The Life and Times of Emile Zola
Following an earlier study of Zola’s novels, Professor Hemmings has now turned to Zola himself. He sits in his time, the latter half of the French nineteenth century, when the energies of industrialism and social change fermented, a time above all of awakened appetites for power. Zola, as we see him from the outside, is Appetite in person, an enormous consumer. Like some powerful locomotive, he eats up facts and lives as if they were so much coal, choking us with enormous clouds of smoke which were both dream and nightmare. This was what his public, on which he kept a close eye, looked for. Their lives were drab. They were looking for dramas of escape, the satisfactions of desires which had been repressed by the work ethic and, being the children of “Get Rich” Guizot and his educational reforms, they were new to literacy and a little leisure. The scientific pretensions of Zola’s Naturalism, his social concern and his half-poetic violence and melodrama, were exactly their meat.
It is Professor Hemmings’s first point that Zola was a powerful artist in a century which had turned to the novel for its emotions and instruction very much in the way our own mass public turns to the cinema, television, and radio. The novel was the medium. Like Dickens of an earlier generation, he went after his public. He was an excellent storyteller with a strong sense of fatality. The mills of Reason grind more dramatically than the mills of God: the fantasies of Zola depend on documentation and a deep concern for Truth and Justice. There are comic passages in Zola’s novels, but our main impression is of the efficient pistons of the locomotive’s seriousness. Yet, L’Assommoir (The Dram Shop), La Terre (The Land), and Germinal are probably great novels, and Thérèse Raquin is the work of an unflinching moralist. What can be held against him is that his subjects become vaguer as they become larger and larger at the end of his career.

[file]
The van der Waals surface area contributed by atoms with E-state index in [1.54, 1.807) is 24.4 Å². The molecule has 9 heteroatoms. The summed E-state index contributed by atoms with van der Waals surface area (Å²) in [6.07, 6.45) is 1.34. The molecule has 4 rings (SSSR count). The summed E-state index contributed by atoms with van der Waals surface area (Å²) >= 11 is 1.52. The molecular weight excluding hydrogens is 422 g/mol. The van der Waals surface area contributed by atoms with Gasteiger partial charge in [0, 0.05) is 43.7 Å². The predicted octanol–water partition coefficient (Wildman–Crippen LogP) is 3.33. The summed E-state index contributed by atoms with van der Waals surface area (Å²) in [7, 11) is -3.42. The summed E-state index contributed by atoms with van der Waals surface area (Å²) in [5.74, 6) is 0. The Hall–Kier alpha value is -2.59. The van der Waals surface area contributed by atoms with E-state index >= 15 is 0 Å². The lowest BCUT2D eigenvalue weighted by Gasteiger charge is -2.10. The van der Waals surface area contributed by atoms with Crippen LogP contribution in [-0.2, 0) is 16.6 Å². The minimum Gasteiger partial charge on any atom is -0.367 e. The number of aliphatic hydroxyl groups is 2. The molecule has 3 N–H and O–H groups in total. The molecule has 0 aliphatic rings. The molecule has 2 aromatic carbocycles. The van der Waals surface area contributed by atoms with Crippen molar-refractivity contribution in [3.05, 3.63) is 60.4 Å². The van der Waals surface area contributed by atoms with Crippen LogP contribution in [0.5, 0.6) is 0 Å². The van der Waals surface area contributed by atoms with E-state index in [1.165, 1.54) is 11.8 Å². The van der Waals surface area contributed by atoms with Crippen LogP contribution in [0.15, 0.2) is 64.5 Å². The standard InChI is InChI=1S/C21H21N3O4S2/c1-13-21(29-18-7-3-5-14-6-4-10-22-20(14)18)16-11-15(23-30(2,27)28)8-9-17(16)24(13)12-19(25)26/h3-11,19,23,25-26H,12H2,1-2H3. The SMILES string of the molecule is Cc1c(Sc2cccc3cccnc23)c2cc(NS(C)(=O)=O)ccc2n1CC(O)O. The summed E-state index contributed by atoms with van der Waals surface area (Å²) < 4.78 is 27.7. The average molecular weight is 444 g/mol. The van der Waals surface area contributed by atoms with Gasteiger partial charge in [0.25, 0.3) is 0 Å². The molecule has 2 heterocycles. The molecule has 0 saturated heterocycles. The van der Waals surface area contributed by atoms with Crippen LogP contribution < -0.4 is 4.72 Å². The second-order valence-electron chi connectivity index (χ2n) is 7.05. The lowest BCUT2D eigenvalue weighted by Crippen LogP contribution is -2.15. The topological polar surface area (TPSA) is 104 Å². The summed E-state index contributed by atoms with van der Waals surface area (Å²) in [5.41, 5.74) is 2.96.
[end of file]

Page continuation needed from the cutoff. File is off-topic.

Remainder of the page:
Professor Hemmings’s Life is the first biography in English for twenty-five years. He has collated the new material now available to scholars and his book is a thoughtful, inquiring, and well-written book and commands a very necessary perspective. It puts the light and shade on a complex character whom we had seen only in black and white. Professor Hemmings is careful to see Zola’s sensationalism against the background of his passionate liberal beliefs; Zola was no intellectual but he was the bitter enemy of authoritarianism, obscurantism, and racial prejudice; he was the forceful man of reason who believed absolutely in the benefits of science; he can be called “a true heir of the encyclopédistes of the eighteenth century…. He sought to consolidate the achievements of the Enlightenment.” Truth and Justice are his slogans.
But unlike the immensely marketable believer, the man is not all of a piece. Like Balzac, his exemplar, he was an almost perpetual worker, mostly seen …
This article is available to online subscribers only.
Please choose from one of the options below to access this article:
Purchase a print premium subscription (20 issues per year) and also receive online access to all all content on nybooks.com.
Purchase an Online Edition subscription and receive full access to all articles published by the Review since 1963.